User interface (UI) design is one of several overlapping disciplines responsible for creating the interfaces where users interact with digital products. UI design is found on a spectrum with user experience (UX) design, interaction design (ID), and visual or graphic design.
What Is UI Design?
In its broadest definition, the user interface is the space where people and machines interact. People give instructions to machines and machines start a process, respond with information, and provide feedback that informs human decisions and enables further interactions. The field of human-computer interaction (HCI) is more specifically concerned with digital interfaces, which have evolved from punch cards and command-line text entry to today’s sophisticated graphical user interfaces (GUIs).
User interface design for digital products is primarily concerned with the layout, the hierarchy of information, and the appearance of interface elements on individual screens for software programs, websites, and mobile apps, but can also include video games or TV interfaces.
By following the principles of user-centered design (UCD), UI designers create interfaces that are structured and oriented to meet user needs rather than simply facilitating technical solutions. This often requires an element of compromise, with the UI designer balancing functional requirements with user needs and aesthetics (dictated by branding and visual design).
Good user interface design supports usability with clear, consistent visual layouts and content structuring as well as providing clues (signifiers) to help users complete tasks while minimizing interference caused by unnecessary content or design elements.
Well-designed digital user interfaces leverage common signifiers and visual metaphors that have real-world counterparts—for example, buttons, volume sliders, calculators, disc icons for “save” actions, etc.
User interfaces are made up of different types of elements, including:
- Input controls, which are interactive components in a UI and range from checkboxes and radio buttons to dropdown lists and text fields: These enable users to make selections from one of the displayed options and enter text.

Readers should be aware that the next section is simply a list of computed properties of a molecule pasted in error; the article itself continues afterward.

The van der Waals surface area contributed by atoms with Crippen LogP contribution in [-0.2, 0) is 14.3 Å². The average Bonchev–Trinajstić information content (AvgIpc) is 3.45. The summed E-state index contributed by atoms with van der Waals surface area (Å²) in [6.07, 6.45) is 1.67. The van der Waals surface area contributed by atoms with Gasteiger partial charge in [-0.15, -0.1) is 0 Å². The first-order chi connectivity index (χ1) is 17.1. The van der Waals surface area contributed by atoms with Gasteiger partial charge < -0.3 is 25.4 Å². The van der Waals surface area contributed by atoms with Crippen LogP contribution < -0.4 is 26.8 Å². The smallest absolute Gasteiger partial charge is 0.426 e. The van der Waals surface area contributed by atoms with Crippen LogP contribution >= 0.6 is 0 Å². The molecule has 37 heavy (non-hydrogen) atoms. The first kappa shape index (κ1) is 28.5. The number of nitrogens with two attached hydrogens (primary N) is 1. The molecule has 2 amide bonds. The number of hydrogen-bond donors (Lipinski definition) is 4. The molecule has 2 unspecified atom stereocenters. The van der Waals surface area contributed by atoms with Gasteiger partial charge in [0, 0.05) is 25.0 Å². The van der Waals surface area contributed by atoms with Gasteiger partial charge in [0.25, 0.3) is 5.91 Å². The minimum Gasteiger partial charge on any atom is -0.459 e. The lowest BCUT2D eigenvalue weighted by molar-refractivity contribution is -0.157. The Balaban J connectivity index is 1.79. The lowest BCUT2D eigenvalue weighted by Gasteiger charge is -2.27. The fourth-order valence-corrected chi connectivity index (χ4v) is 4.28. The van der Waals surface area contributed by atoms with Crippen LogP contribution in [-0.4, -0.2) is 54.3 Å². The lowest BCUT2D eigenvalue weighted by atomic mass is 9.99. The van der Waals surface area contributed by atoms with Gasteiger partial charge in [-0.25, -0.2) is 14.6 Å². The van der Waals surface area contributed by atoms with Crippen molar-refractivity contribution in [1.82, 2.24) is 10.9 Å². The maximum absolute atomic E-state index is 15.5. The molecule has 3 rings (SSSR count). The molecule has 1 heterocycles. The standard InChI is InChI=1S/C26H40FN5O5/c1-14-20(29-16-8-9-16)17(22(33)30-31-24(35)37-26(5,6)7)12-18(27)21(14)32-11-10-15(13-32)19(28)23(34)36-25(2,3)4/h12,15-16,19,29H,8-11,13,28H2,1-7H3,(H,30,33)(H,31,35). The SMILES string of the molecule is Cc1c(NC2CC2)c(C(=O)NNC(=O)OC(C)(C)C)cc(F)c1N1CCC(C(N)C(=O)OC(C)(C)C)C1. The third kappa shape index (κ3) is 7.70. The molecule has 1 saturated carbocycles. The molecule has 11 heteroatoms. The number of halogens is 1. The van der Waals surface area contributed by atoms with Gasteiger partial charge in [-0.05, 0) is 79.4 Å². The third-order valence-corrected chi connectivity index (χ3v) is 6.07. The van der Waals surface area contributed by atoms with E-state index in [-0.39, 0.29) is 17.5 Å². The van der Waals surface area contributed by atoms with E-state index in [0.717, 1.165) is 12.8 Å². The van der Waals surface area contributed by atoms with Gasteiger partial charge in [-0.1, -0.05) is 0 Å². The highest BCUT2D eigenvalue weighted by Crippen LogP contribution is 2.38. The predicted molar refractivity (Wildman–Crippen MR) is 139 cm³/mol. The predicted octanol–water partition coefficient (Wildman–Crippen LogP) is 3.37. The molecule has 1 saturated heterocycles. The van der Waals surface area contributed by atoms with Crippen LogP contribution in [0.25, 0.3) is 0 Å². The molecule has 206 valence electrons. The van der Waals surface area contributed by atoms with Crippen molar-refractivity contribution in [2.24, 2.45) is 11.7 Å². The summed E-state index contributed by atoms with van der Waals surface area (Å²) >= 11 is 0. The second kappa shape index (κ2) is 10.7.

- Navigation controls, where users choose a destination or change the data displayed on their screen. UI elements include dropdown menus, sliders and scrollbars, breadcrumbs, tabs, and pagination controls.
- Information elements, which provide feedback to the user. UI elements can include icons, text and visual content, progress bars, and other notifications.
Effective UI designers follow best practices, conventions, standards, and basic usability principles to ensure that the user interfaces they create correspond with user needs. Among the most important principles are:
- Consistency in the use and reuse of common interface elements, so that users are familiar and comfortable with the interface.
- Page or screen structure with a clear hierarchy of elements, so that the highest priority items are most prominent for users.
- Use of color and typography to emphasize higher priority elements, providing clarity to users.
- Good communication and feedback to inform the user of state changes, errors, or confirmation of user actions, so that the user is able to see how the system reacts to input and make decisions more easily.
- Understanding of user preferences and priorities, so that the most common tasks or goals are accomplished easily, with default behavior tailored to simplify common tasks.
- Reduction of the cognitive load on users by designing interfaces that make effective use of whitespace and are as simple and intuitive as possible.